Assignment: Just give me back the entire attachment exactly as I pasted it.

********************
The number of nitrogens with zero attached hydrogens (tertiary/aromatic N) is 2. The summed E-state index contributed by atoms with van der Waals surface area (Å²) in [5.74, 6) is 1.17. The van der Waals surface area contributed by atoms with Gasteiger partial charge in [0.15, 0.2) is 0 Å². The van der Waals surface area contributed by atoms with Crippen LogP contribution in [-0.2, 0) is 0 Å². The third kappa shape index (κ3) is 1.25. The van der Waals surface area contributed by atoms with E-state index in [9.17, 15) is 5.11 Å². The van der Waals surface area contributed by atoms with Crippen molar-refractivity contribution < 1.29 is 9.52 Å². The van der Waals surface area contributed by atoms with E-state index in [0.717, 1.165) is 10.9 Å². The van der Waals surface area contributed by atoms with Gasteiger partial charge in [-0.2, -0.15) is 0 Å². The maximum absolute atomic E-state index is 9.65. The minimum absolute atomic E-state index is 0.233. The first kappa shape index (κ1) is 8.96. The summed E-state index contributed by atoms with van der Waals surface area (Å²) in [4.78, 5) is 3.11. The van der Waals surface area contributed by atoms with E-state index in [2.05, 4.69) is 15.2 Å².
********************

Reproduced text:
The number of nitrogens with zero attached hydrogens (tertiary/aromatic N) is 2. The summed E-state index contributed by atoms with van der Waals surface area (Å²) in [5.74, 6) is 1.17. The van der Waals surface area contributed by atoms with Gasteiger partial charge in [0.15, 0.2) is 0 Å². The van der Waals surface area contributed by atoms with Crippen LogP contribution in [-0.2, 0) is 0 Å². The third kappa shape index (κ3) is 1.25. The van der Waals surface area contributed by atoms with E-state index in [9.17, 15) is 5.11 Å². The van der Waals surface area contributed by atoms with Crippen molar-refractivity contribution < 1.29 is 9.52 Å². The van der Waals surface area contributed by atoms with E-state index in [0.717, 1.165) is 10.9 Å². The van der Waals surface area contributed by atoms with Gasteiger partial charge in [-0.2, -0.15) is 0 Å². The maximum absolute atomic E-state index is 9.65. The minimum absolute atomic E-state index is 0.233. The first kappa shape index (κ1) is 8.96. The summed E-state index contributed by atoms with van der Waals surface area (Å²) in [4.78, 5) is 3.11. The van der Waals surface area contributed by atoms with E-state index in [2.05, 4.69) is 15.2 Å².